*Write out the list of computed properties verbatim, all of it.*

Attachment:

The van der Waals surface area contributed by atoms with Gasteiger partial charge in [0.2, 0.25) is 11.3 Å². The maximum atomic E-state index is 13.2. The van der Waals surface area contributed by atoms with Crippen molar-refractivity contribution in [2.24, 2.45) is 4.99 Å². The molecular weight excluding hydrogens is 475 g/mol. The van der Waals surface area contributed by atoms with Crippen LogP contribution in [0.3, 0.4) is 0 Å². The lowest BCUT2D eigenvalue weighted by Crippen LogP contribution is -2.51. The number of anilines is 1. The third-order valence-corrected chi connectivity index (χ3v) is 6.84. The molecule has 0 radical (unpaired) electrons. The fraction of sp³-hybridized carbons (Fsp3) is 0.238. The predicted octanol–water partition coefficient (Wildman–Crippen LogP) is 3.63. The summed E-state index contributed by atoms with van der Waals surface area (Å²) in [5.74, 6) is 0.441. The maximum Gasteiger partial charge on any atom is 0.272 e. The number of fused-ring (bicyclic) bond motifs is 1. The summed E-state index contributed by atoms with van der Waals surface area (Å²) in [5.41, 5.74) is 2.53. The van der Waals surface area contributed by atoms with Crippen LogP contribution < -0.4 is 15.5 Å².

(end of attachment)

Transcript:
The van der Waals surface area contributed by atoms with Gasteiger partial charge in [0.2, 0.25) is 11.3 Å². The maximum atomic E-state index is 13.2. The van der Waals surface area contributed by atoms with Crippen molar-refractivity contribution in [2.24, 2.45) is 4.99 Å². The molecular weight excluding hydrogens is 475 g/mol. The van der Waals surface area contributed by atoms with Crippen LogP contribution in [0.3, 0.4) is 0 Å². The lowest BCUT2D eigenvalue weighted by Crippen LogP contribution is -2.51. The number of anilines is 1. The third-order valence-corrected chi connectivity index (χ3v) is 6.84. The molecule has 0 radical (unpaired) electrons. The fraction of sp³-hybridized carbons (Fsp3) is 0.238. The predicted octanol–water partition coefficient (Wildman–Crippen LogP) is 3.63. The summed E-state index contributed by atoms with van der Waals surface area (Å²) in [5.74, 6) is 0.441. The maximum Gasteiger partial charge on any atom is 0.272 e. The number of fused-ring (bicyclic) bond motifs is 1. The summed E-state index contributed by atoms with van der Waals surface area (Å²) in [5.41, 5.74) is 2.53. The van der Waals surface area contributed by atoms with Crippen LogP contribution < -0.4 is 15.5 Å².